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Bucerotiformes notes

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Breeding

Hornbills generally form monogamous pairs, although some species engage in cooperative breeding. The female lays up to six white eggs in existing holes or crevices, either in trees or rocks. The cavities are usually natural, but some species may nest in the abandoned nests of woodpeckers and barbets. Nesting sites may be used in consecutive breeding seasons by the same pair. Before incubation, the females of all Bucerotinae—sometimes assisted by the male—begin to close the entrance to the nest cavity with a wall made of mud, droppings and fruit pulp. When the female is ready to lay her eggs, the entrance is just large enough for it to enter the nest, and after she has done so, the remaining opening is also all but sealed shut. There is only one narrow aperture, big enough for the male to transfer food to the mother and eventually the chicks. The function of this behaviour is apparently related to protecting the nesting site from rival hornbills.[9] The sealing can be done in just a few hours, at most it takes a few days. Having sealed the nest it takes a further five days for the first egg to be laid. Clutch size varies from one or two eggs in the larger species to up to eight eggs for the smaller species. During the incubation period the female undergoes a complete and simultaneous moult. It has been suggested that the darkness of the cavity triggers a hormone involved in moulting.[10] Non-breeding females and males go through a sequential moult.[11] When the chicks and the female are too big to fit in the nest, the mother breaks out with the help of the male, then both parents feed the chicks.[1] In some species the mother rebuilds the wall, whereas in others the chicks themselves rebuild the wall unaided. The ground-hornbills are conventional cavity-nesters instead.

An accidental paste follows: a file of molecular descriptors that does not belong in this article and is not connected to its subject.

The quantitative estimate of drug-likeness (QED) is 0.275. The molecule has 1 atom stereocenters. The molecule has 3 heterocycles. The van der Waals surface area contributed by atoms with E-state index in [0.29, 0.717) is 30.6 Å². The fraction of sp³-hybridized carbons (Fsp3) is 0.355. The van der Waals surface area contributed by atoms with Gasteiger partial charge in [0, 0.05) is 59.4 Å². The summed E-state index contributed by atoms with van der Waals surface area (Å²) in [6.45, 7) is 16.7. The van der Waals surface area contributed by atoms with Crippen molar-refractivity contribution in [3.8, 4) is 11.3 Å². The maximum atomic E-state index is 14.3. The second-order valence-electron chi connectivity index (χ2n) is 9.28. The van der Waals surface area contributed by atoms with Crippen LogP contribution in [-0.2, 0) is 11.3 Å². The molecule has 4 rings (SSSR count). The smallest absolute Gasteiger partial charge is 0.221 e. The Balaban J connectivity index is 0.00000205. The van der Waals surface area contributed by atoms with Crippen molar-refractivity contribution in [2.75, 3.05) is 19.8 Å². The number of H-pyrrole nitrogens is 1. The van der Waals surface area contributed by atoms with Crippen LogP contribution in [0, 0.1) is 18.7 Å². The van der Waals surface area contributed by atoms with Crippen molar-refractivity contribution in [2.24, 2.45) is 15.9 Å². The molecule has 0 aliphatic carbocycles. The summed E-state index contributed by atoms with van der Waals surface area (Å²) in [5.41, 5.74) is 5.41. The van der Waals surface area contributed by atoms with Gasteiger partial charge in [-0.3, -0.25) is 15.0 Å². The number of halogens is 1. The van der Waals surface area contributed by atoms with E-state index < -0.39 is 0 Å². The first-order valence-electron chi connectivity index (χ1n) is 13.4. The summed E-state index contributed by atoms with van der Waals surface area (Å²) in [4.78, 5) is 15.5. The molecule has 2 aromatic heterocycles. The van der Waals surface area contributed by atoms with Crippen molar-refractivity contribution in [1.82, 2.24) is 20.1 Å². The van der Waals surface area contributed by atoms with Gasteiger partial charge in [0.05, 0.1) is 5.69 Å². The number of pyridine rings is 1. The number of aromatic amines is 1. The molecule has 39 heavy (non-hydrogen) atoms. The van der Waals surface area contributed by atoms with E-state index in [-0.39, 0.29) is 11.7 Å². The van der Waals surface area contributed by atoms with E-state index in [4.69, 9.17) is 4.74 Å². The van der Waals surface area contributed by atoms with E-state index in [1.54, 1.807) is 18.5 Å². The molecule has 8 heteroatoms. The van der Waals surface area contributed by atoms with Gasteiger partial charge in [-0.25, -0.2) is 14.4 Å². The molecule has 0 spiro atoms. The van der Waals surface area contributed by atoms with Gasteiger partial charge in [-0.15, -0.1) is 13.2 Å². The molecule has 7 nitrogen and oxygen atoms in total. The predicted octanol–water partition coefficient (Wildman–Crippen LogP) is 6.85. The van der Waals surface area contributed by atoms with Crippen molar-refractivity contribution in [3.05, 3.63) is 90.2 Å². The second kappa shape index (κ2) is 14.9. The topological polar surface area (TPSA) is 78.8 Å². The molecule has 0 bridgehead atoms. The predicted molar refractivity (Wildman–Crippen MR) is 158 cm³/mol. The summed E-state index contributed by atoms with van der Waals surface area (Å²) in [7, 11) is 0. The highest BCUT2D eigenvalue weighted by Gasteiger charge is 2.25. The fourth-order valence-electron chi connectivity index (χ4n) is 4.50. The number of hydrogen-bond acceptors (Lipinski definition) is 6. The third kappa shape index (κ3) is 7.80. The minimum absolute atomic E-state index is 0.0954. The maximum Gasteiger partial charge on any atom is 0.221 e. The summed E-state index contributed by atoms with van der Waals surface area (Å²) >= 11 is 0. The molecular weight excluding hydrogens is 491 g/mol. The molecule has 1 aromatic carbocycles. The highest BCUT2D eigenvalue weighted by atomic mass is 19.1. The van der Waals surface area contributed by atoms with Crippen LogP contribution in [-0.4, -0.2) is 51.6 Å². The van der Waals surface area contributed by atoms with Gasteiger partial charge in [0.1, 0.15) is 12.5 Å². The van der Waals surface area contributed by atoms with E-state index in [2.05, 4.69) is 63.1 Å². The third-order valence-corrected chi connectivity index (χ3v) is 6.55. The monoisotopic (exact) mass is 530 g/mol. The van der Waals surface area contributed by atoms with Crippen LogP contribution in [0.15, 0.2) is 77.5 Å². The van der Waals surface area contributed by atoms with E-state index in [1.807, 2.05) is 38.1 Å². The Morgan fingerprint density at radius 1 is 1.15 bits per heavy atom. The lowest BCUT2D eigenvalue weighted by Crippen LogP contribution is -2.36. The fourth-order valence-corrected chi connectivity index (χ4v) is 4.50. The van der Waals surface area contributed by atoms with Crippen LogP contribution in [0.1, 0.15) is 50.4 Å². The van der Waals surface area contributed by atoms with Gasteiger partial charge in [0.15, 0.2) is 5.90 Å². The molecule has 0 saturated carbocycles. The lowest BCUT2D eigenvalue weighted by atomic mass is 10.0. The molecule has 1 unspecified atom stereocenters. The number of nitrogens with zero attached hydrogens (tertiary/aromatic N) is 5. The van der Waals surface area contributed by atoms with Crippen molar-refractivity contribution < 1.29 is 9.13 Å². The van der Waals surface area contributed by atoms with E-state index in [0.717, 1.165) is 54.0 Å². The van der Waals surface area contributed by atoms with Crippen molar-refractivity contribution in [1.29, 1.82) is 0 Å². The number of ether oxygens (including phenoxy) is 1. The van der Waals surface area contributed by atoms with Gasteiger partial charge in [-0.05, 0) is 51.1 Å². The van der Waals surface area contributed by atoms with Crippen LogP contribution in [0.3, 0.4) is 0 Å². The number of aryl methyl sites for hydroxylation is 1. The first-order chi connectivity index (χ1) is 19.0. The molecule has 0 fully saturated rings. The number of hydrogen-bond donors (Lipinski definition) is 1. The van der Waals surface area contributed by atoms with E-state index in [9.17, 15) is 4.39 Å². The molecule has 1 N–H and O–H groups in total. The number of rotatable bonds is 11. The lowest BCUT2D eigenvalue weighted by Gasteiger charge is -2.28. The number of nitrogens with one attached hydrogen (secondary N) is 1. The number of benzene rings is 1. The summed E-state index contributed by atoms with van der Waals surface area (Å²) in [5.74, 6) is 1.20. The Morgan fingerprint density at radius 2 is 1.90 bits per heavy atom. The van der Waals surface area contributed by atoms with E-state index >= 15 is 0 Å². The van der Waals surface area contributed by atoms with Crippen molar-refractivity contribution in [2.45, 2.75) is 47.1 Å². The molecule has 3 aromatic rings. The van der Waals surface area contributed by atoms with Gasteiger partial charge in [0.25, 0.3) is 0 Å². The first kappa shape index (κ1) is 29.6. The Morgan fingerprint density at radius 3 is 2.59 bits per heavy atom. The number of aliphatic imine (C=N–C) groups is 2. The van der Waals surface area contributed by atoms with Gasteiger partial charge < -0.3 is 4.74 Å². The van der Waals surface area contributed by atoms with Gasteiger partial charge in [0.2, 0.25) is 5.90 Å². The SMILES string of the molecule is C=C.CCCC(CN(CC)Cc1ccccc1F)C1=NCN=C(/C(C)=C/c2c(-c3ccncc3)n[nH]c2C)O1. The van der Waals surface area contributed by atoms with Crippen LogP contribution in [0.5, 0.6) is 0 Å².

http://en.wikipedia.org/wiki/Hornbill

 

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01/03/2008 0000000

25/10/2009 500,000

28/02/2012 870,300

 


 

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01/01/2009 151,000

01/10/2010 562,291

24/09/2012 1,000,000

 

Credits Some of the maps, data, are from http://en.wikipedia.org/wiki/Main_Page               Data from Avibase